How is public investment in journalism better than state or private funding?
When both state and private interests collude together to screw the taxpayer for their own benefit, investigative journalism stands diametrically opposed to the people who are responsible for these crimes.
In other words, no government, no major enterprise protecting its profits, benefits from investigative journalism. On the contrary, they have an active interest in silencing the free press and suppressing its ability to raise public consciousness about their crimes.
The press, of course, faces an existential dilemma in this regard.
Much of its advertising revenue, now a negligible trickle, came from these same public and private interests peddling their wares in exchange for money. Some of it still does, and so, those strings remain firmly attached.
While there are grants that journalists can tap into and there is plenty of funding available to go around as long as you don’t mind filling in mountains of paperwork, there is a profoundly uncomfortable truth we must acknowledge.
Investigative journalism is not as financially viable as it used to be, because most media house owners will lean on easy sponsored ad money far more than they will lean on generating high-impact stories that keep people reading and keep advertisers paying.
This is why public funding, aided along the way by transparent private funding from entities like Journalism Fund, is increasingly looking like the only real remaining option for investigative journalism that is relevant, effective, and reliable.
Journalists who are being paid out of public funding owe their living to the general public and to the publicly accountable funds that make their work possible, not the government or some profligate baron like Rupert Murdoch.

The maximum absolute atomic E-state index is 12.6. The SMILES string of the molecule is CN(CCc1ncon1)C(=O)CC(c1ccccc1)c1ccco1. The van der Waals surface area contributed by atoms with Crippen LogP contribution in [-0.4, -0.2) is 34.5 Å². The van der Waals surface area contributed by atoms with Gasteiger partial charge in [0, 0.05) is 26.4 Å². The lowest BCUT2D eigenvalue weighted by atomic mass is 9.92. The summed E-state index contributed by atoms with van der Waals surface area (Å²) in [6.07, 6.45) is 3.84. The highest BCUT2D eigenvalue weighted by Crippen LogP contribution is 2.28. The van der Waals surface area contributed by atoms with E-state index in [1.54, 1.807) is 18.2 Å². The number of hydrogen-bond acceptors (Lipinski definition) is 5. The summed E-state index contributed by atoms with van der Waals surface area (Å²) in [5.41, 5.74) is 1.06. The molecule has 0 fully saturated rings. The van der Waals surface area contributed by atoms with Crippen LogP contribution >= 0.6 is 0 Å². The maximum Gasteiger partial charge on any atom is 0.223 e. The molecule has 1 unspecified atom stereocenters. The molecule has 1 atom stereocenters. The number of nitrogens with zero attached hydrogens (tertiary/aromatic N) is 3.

We owe no loyalty to any advertiser who may have an interest in keeping things nice and quiet, we have no paymaster except for you, the person reading our work and benefiting from our efforts.
Who should the public invest in, and why should they invest in this project specifically?
It is not my prerogative to tell you who else to invest in. I highly encourage you to look into who is writing the stories you read and what their angle says about them and their employers, and will leave that decision up to you after you do your own homework.
What I can tell you is that reliance on public funding and private journalism-oriented funds are generally marks of quality. Transparency and self-accountability are also important.
There are also more obvious quality markers, like being affiliated with a major consortium or network like the ICIJ or GIJN. Any project or newsroom which has genuine ties with such a network is a guaranteed investment in public interest journalism.
Another thing I can tell you is that I can only speak for myself and my own project.
I am a journalist who became a journalist out of a desire to take my activism work further, to be on the frontlines of reporting on the latest, greatest scandal and to do justice to the injustices I witness everyday.
I’ve been involved in local civil society since I was 21 years old. It’s been seven years since I picked up my first placard at a protest organised by Moviment Graffitti following the Panama Papers revelations. Besides being involved in Moviment Graffitti, I’ve also worked regularly with Repubblika and Occupy Justice and I’ve spoken several times at Daphne Caruana Galizia’s monthly vigils.
Throughout my time as an activist and then, as a journalist, I’ve always been consistent in my actions and in my statements and I’ve always fought for one, very straightforward agenda: to fight against the corrupt mafia that has taken over our country with all the means at my disposal and with no mercy.
That is what I can promise you as the reader who I hope will consider donating to this project: unwavering loyalty to those values, even if it comes at a personal cost, even if it’s uncomfortable, even if it doesn’t pay as well as other gigs might.
Tomorrow, I will be starting a daily commentary column on this website. I hope you’ll be around to read it, support it, and engage with it.